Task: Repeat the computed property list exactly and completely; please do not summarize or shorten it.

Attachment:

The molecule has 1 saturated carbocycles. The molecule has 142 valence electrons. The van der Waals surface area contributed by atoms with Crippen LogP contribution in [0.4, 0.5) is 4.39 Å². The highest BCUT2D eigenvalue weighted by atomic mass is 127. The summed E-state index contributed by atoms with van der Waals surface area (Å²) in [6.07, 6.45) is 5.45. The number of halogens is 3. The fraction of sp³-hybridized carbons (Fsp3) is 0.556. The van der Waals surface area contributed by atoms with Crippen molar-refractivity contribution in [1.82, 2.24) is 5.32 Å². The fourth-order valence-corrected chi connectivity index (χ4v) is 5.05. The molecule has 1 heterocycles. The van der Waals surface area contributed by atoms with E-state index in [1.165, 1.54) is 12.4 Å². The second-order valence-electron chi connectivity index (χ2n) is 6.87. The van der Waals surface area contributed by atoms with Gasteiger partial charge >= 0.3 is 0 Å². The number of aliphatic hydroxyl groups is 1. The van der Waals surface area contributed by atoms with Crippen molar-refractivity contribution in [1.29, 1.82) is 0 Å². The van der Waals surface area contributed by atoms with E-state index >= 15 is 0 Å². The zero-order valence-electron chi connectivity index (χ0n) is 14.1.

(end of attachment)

The molecule has 1 saturated carbocycles. The molecule has 142 valence electrons. The van der Waals surface area contributed by atoms with Crippen LogP contribution in [0.4, 0.5) is 4.39 Å². The highest BCUT2D eigenvalue weighted by atomic mass is 127. The summed E-state index contributed by atoms with van der Waals surface area (Å²) in [6.07, 6.45) is 5.45. The number of halogens is 3. The fraction of sp³-hybridized carbons (Fsp3) is 0.556. The van der Waals surface area contributed by atoms with Crippen molar-refractivity contribution in [1.82, 2.24) is 5.32 Å². The fourth-order valence-corrected chi connectivity index (χ4v) is 5.05. The molecule has 1 heterocycles. The van der Waals surface area contributed by atoms with E-state index in [1.165, 1.54) is 12.4 Å². The second-order valence-electron chi connectivity index (χ2n) is 6.87. The van der Waals surface area contributed by atoms with Gasteiger partial charge >= 0.3 is 0 Å². The number of aliphatic hydroxyl groups is 1. The van der Waals surface area contributed by atoms with Crippen molar-refractivity contribution in [1.29, 1.82) is 0 Å². The van der Waals surface area contributed by atoms with E-state index >= 15 is 0 Å². The zero-order valence-electron chi connectivity index (χ0n) is 14.1.